Sony HDR-GWP88V Handycam Review
For the past weeks, soft to heavy rains have been pouring, I had a lot of piled-up work that needed some video recording. Timing couldn’t have been better when this device arrived, and within those couple of weeks I had squeezed out the best and the worst of the Sony HDR-GP88V Handycam.
Design & Construction
As we already mentioned in our first impressions, the device doesn’t feel light nor too heavy. The buttons are where they should be, especially the zoom and capturing controls; they’re always near your thumb.
“Lifeproof; waterproof, shockproof, dustproof & freezeproof.”
The plastic construction may look a little cheap sometimes, but that’s okay. The device has already proven itself through the long period that it had with me — it’s lifeproof; waterproof, shockproof, dustproof & freezeproof.
At the back, you’ll find a button for the projector, zoom controls, start/stop and a button for taking instant photos. Below that is a well sealed compartment where you’ll find the micro SD card slot, the micro USB port, the micro HDMI port and the battery. Up front, you’ll find the camera, the flash and a self-recording button. At the top and on the sides, you will find a load of labels and branding, while at the bottom you will see the stand, a lock for the battery door and the speakers.
While the zoom controls and the record button are conveniently located, the photo-capture button isn’t. It’s always accidentally pressed, and sadly, on times that you do want to press it, it’s hard to press (it’s uses a two-stage mechanism). The same can be said about the self-record button; selfies will be hard to pull-off because of its hard-to-press construction.
Dirt won’t stick too long on the Handycam, as we already exposed it to muddy/dirty places with no problem. Anyway, don’t worry; if dirt and debris gets stuck, you can always wash it with running water and soap.
Hardware & Software
The Handycam has a 3-inch touch-enabled display for all of the operations to be done. It’s responsive whether it’s dry or wet and, while not everyone will enjoy the small size, it’s enough for most people’s needs. There’s a projector at the back.
Ah, the projector; just make a long press on the projector button and you’re good to go showing off your content to anyone (provided there’s a white, flat surface and a dark lighting; any other conditions will produce sub-par results). With that mode on, you can only control the UI through the zoom and the record button, which works as navigation and enter controls.
As mentioned earlier, the touchscreen is responsive and the UI is intuitive. Sometimes, navigation and controls tend to lag a bit, mostly due to the animations and the file sizes of your video.
Basic settings and options can be found easily and is a breeze to learn. The bad news is getting there is slow like we’ve said, as it is quite laggy and you will need to be very patient at it.
Multimedia & Camera
Being a Handycam, of course the highlight here is the camera and its shooting capabilities. We took 1080p video in rainy conditions, in low-light and in slow motion. You can check them out below:
Judging from its performance, we can say that the Sony HDR-GWP88V does have more than enough to be a great video recorder. Optical Image Stabilization didn’t fail in any case, the zoom works amazingly well and captures good details and audio is clear and accurate. The only thing that we didn’t like so well is the color reproduction in daylight. Objects look washed out and undersaturated even for a Handycam of this price, and we can’t help but feel gray when watching some of the sample videos.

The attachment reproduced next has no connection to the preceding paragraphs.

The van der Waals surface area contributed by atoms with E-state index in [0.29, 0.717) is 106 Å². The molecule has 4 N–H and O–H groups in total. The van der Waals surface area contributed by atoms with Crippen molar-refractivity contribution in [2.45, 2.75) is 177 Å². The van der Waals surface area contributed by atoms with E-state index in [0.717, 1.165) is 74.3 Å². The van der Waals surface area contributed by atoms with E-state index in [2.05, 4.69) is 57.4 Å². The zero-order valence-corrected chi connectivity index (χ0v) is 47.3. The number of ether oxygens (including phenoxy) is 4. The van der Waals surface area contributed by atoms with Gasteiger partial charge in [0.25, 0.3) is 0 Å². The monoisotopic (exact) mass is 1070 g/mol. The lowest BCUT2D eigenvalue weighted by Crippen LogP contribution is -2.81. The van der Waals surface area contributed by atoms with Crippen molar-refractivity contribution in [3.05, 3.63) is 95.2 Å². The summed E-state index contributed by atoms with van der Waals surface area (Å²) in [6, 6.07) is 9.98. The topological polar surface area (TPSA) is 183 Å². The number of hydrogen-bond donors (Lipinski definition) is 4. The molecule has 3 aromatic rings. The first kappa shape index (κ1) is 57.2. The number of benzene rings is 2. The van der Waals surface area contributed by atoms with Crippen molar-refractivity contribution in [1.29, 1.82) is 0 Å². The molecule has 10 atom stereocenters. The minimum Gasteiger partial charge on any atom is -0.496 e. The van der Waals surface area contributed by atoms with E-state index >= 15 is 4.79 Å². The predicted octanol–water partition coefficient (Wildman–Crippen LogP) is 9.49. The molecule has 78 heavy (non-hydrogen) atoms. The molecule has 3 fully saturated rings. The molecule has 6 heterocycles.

“My mid-range DSLR takes better videos in daylight.”
On slowmos, it does great. The sensor takes lesser light however, but that’s an okay compromise considering how smooth it works. Other than that, we can’t say anymore as we are able to bring the Handycam to any type of battle that we wished.
“Indoors? Storms? Rainy nights? Hiking trips? A visit to the North Pole? This one has you covered.”
If you have plans on taking photos with a dedicated video recorder, no need to worry. It does the job just as well. It will be great for the most part, and fortunately, also in daylight.
Battery Life & Conclusion
Shooting continuous video on a full charge brought us a good 1 hour and 40 minutes before finally draining the battery. That’s good enough for most users, and if it’s not, the battery is user replaceable anyway. Aside from taking videos, using the projector will also drain the battery faster.
The Sony HDR-GWP88V Handycam is great to have with you, as we’re pretty sure it can get the job done in most conditions. It has a great feature set, and it does very well in taking videos and photos. On top of that, you also have a very capable projector. The only complaints that we have are the slightly washed out colors in video, and the inconsistent responsiveness of a few physical buttons on the device and of the the UI. Other than that, we’re glad to say this cam will definitely come in handy even for a price of Php34,999.
Sony HDR-GWP88 Handycam specs:
1/3.91 type BSI Exmor R CMOS Sensor
20.4 megapixel still images, 29.8mm Wide Angle Lens G
Optical SteadyShot image stabilization
10x Optical Zoom
16GB internal memory
3.0 inch Clear Photo LCD display
Slow Motion Recording 1/250 – 1/10,000
Waterproof up to 10m
Shockproof up to 1.5m
Freezeproof up to -10 Celsius
1240mAH NP-BX1 Sony battery
40mm × 108.5mm × 70mm (dimensions)
What we liked about it:
- Slow Motion Video is neat
- Good low-light performance
- Battery life is more than decent
- Takes great photos
What we didn’t like about it:
- UI response is so slow and unintuitive
- Buttons could feel better
- Washed out daylight video